3 Lies We Believe About Ministry

I often pray that God will help me be a minister of His Gospel instead of an event coordinator; a programmer.  Turns out, it is so much easier to ‘program’ than it is to minister.

Programming is when you:

  • organize
  • coordinate
  • and teach an event about God.  

Sounds great, except it’s not ministering.  Ministering is when you:

  • organize prayerfully,
  • coordinate with a mind to shepherd and empower the body of Christ,
  • and teach through a desperate and deep dependence on the Spirit of God out of a heart broken for His people.

There are three lies that generally keep me focused on programming instead of ministry.

Lie #1: If you were doing this ‘right,’ it would be easy.

I hear Paul’s voice echoing in my head:

“being affectionately desirous of you, we were ready to share with you not only the gospel of God but also our own selves, For you remember, brothers, our labor and toil: we worked night and day, we were gentle among you, like a nursing mother taking care of her own children.” (1 Thessalonians 2:8 ESV)

I guess if ministry is about laboring and raising spiritual children, then it makes sense that we should feel as exhausted and spent as a nursing mother waking at all hours to ensure her child eats.

Lie #2: Ministering like this means you doubt God’s sovereignty or His grace.

I can hear it in my head: the lie that I don’t have to be burdened for these women because God is sovereign; the lie that if my heart feels the weight of the responsibility of leadership, then I am not trusting God.

But the Bible makes it clear: believing in God’s sovereignty will lead to more urgency, more prayer, more consideration, more heartbreak over those we lead – never less.  Do not confuse apathy with faith.

Tweet this: Do not confuse apathy with faith. #vergewomen

A right view of God will result in a heart desperate to be faithful.

Lie #3: There is more comfort in programming than ministry.

Programming and ministry may not look that different to the casual observer but if you examine the heart, which one you are doing will reveal if you are in this thing for your glory or God’s.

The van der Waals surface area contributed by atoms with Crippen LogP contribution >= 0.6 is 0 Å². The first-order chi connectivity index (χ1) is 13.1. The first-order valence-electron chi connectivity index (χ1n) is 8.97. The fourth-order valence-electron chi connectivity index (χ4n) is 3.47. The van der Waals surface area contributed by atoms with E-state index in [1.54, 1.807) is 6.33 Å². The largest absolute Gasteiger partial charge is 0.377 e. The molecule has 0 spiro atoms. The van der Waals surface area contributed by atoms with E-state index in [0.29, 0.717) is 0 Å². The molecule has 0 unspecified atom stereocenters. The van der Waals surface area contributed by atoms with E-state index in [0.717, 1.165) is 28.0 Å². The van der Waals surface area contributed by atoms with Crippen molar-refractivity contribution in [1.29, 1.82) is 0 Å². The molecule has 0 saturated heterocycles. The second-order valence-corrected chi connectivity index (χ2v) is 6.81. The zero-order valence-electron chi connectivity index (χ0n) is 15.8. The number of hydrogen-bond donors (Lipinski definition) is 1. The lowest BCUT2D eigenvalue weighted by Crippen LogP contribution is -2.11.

See, if you want your glory, you’ll pick the easiest way to get it: programming.  Ministry may toss some praise your way, but that’s not guaranteed, and it’s a far harder path.

Programing takes mental and strategic strength.  It takes time and effort.  Yet, it results in just as much praise from men. If anything – I get more glory out of programming.  People often leave events making much of me or the experience they had, rather than God.  Programming can be hard, but it doesn’t require that I turn my insides out and pour myself before the Father in need.

The only reason you would ever fight to do ministry instead of programming is because you believe that God’s glory holds more joy than anything else.  He says the way to get that is seeking lasting change in the lives of those you lead.  So that’s what you devote yourself to, even if people don’t like you along the way.

For doubters like me – the comfort you feel when you suddenly realize you’re doing something that you would never do unless you trusted the promises of God – that comfort far outweighs any this life offers.

Tweet this: Do something that you would never do unless you trusted the promises of God #vergewomen

Want to pursue ministry today? Here are ways to start:

  • Look at your to-do list for today.  What people will you interact with?  Take a few moments to consider how to stir them up to love and good deeds.
  • What people are you serving?  Take a few moments to list out sins or struggles or suffering you know they are facing and then pray and ask God to break your heart for them.
  • Consider the events or things are you organizing.  Pray that God would use them to be an answer to the brokenness in the people you serve.